Below is a transcript of Bradley A. Smith’s remarks on “dark money” at the AmericanForum: How we finance our political campaigns debate:
Let me talk first about this question of dark money that Ann raised at length. Dark money’s a nice name, it sound ominous and scary and that’s frankly that’s why the term is used. It’s probably the red herring in this debate.
So what happens is if the chamber of commerce buys an ad and the chamber of commerce doesn’t reveal everyone that donors and members they call that “dark scary money.” Now in fact I don’t think that’s a real problem to know who’s funding the chamber of commerce or what their issue is and even if we take that rather expansive definition we should recognize that it was about four percent of the money spent four and a half percent in 2012 and about 3.7 percent in this cycle through early September. I don’t know where the number 25 percent comes up from.
That is unrelated to anything that I’ve seen published by any sort. The second question is this question of corruption within the political system. And what I want to say is simply this, again remember this huge regulatory scheme was put there to stop corruption within the political system. And I think it has dramatically failed to do it. There are reasons why unfettered First Amendment expression fights corruption.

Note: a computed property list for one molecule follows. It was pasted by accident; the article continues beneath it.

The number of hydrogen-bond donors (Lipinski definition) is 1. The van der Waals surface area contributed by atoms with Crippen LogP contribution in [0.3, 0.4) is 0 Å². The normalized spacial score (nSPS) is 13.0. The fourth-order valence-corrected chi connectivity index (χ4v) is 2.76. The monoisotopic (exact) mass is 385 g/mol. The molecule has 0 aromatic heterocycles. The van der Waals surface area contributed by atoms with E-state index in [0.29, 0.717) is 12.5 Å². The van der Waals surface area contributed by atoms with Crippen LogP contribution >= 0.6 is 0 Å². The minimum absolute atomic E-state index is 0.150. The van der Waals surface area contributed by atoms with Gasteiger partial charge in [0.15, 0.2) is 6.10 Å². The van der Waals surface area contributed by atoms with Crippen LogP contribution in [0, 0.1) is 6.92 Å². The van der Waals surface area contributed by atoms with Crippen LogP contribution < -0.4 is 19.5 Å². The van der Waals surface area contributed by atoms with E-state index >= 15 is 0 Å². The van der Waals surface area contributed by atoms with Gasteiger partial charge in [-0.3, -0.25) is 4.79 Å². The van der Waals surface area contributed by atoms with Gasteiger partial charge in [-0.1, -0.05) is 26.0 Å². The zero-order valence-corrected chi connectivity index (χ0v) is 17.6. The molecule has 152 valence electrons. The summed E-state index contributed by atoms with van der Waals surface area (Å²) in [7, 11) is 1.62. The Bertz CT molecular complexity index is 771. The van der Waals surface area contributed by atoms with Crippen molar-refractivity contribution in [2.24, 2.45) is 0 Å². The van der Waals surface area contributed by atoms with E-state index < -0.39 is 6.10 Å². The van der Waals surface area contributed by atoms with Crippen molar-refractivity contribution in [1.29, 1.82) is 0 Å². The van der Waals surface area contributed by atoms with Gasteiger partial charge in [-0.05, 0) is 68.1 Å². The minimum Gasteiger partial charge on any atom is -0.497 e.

Who are they always complaining about? We know that the system benefits incumbents more than challengers and they are always complaining as they have here today about outside spending, independent groups. Well who is most likely to expose corruption and office holders? It’s challengers and its independent groups. There are reasons why everybody should be able to hear whatever opinions others want to throw at them and make those judgments. We always had complaints about too much money in politics they go back to the 1850s people were complaining there was too much money in politics. The fact is that system served us well and we’ll talk more about how it has. Thank you.